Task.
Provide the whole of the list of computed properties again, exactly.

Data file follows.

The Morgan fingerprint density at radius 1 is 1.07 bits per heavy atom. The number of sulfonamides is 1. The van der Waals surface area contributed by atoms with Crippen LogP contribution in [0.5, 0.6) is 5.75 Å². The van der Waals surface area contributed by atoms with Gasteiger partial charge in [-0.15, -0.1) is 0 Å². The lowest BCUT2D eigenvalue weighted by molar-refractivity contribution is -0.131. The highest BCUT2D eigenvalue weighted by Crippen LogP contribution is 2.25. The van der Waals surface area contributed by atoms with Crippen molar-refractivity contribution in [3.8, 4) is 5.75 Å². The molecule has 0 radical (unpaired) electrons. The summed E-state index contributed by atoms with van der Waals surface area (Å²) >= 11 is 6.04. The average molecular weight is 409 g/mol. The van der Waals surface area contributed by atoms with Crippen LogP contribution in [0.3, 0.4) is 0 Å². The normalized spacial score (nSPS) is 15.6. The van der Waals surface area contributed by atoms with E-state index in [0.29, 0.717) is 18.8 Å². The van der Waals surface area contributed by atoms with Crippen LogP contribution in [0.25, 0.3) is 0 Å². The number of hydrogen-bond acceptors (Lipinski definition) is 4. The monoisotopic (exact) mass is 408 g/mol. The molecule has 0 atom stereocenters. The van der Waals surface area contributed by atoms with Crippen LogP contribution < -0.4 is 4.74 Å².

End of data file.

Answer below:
The Morgan fingerprint density at radius 1 is 1.07 bits per heavy atom. The number of sulfonamides is 1. The van der Waals surface area contributed by atoms with Crippen LogP contribution in [0.5, 0.6) is 5.75 Å². The van der Waals surface area contributed by atoms with Gasteiger partial charge in [-0.15, -0.1) is 0 Å². The lowest BCUT2D eigenvalue weighted by molar-refractivity contribution is -0.131. The highest BCUT2D eigenvalue weighted by Crippen LogP contribution is 2.25. The van der Waals surface area contributed by atoms with Crippen molar-refractivity contribution in [3.8, 4) is 5.75 Å². The molecule has 0 radical (unpaired) electrons. The summed E-state index contributed by atoms with van der Waals surface area (Å²) >= 11 is 6.04. The average molecular weight is 409 g/mol. The van der Waals surface area contributed by atoms with Crippen LogP contribution in [0.3, 0.4) is 0 Å². The normalized spacial score (nSPS) is 15.6. The van der Waals surface area contributed by atoms with E-state index in [0.29, 0.717) is 18.8 Å². The van der Waals surface area contributed by atoms with Crippen LogP contribution in [0.25, 0.3) is 0 Å². The number of hydrogen-bond acceptors (Lipinski definition) is 4. The monoisotopic (exact) mass is 408 g/mol. The molecule has 0 atom stereocenters. The van der Waals surface area contributed by atoms with Crippen LogP contribution < -0.4 is 4.74 Å².